I spent a little time years ago teaching in the T-6 and I could tell a few stories of students with the appropriate certificates, endorsements, and logged tailwheel time whose flying was just horrific. Some scary stuff out there. Don't even get me started on aerobatic and formation ham-handedness. Next to all of that, instructing in a nosewheel RV ought to be a cakewalk.

Hopefully...
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RV-8 N118KB (#81125) - Sold
RV-14A N114KB (#140494)
Standard kit begun 5/18 - FWF & panel in progress
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  #12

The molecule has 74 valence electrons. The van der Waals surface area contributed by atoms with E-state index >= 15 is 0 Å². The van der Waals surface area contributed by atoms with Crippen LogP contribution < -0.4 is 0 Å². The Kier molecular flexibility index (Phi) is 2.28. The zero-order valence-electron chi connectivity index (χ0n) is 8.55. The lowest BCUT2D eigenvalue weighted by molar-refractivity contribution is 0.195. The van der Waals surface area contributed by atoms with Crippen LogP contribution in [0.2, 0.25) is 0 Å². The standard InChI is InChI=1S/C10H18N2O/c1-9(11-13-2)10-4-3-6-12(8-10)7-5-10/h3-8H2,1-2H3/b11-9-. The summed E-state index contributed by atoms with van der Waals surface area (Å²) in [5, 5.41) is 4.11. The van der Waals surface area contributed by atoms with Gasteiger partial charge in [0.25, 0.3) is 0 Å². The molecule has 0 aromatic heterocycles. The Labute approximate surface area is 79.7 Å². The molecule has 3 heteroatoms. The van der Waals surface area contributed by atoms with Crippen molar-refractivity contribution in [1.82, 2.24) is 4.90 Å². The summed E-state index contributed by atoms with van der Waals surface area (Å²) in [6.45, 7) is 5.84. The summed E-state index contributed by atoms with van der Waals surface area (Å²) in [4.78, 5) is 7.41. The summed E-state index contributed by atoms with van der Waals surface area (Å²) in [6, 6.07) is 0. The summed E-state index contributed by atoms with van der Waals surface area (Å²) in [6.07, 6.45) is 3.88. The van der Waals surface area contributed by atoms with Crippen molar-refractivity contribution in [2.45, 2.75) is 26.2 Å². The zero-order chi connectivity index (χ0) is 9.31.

Old 06-19-2019, 12:45 PM
BobTurner BobTurner is offline
 
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1. Ken (and 2 others), you should find 2 emails from me. You'll see that I agree with GMC's comments (see #3).
2. I prefer to think that Pierre was referring to "going bare", not cheating an insurance company. If your personal circumstances (and financial obligations) allow you to do that, that's an option. The "student" should know and understand what's going on.
3. GMC is absolutely correct - training under a LODA is transition training for otherwise well-prepared pilots. In fact, my LODA specifically does not allow high performance endorsements, tail wheel endorsements, flight reviews, etc. It's expected that stuff that can be done in normally-certified airplanes, will be done in normally-certified airplanes.
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  #13  
Old 06-20-2019, 09:56 AM
TimO TimO is offline
 
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Bob's packet was exactly what it took to get my LODA for the RV-14A.